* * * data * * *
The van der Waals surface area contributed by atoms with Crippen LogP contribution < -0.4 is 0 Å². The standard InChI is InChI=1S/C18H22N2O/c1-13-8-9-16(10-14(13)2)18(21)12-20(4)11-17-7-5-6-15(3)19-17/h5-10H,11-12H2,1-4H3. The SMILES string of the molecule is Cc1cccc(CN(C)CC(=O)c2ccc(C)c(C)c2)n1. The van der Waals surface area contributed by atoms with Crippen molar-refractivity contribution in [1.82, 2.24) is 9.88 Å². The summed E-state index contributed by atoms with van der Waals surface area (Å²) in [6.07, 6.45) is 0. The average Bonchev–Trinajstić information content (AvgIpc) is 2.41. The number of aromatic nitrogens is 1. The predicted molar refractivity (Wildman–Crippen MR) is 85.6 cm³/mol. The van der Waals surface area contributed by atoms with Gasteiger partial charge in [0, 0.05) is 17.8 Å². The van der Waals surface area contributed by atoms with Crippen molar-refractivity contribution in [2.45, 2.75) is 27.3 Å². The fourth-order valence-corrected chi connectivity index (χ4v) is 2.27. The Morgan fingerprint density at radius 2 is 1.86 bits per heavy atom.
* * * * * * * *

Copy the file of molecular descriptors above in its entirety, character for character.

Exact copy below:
The van der Waals surface area contributed by atoms with Crippen LogP contribution < -0.4 is 0 Å². The standard InChI is InChI=1S/C18H22N2O/c1-13-8-9-16(10-14(13)2)18(21)12-20(4)11-17-7-5-6-15(3)19-17/h5-10H,11-12H2,1-4H3. The SMILES string of the molecule is Cc1cccc(CN(C)CC(=O)c2ccc(C)c(C)c2)n1. The van der Waals surface area contributed by atoms with Crippen molar-refractivity contribution in [1.82, 2.24) is 9.88 Å². The summed E-state index contributed by atoms with van der Waals surface area (Å²) in [6.07, 6.45) is 0. The average Bonchev–Trinajstić information content (AvgIpc) is 2.41. The number of aromatic nitrogens is 1. The predicted molar refractivity (Wildman–Crippen MR) is 85.6 cm³/mol. The van der Waals surface area contributed by atoms with Gasteiger partial charge in [0, 0.05) is 17.8 Å². The van der Waals surface area contributed by atoms with Crippen molar-refractivity contribution in [2.45, 2.75) is 27.3 Å². The fourth-order valence-corrected chi connectivity index (χ4v) is 2.27. The Morgan fingerprint density at radius 2 is 1.86 bits per heavy atom.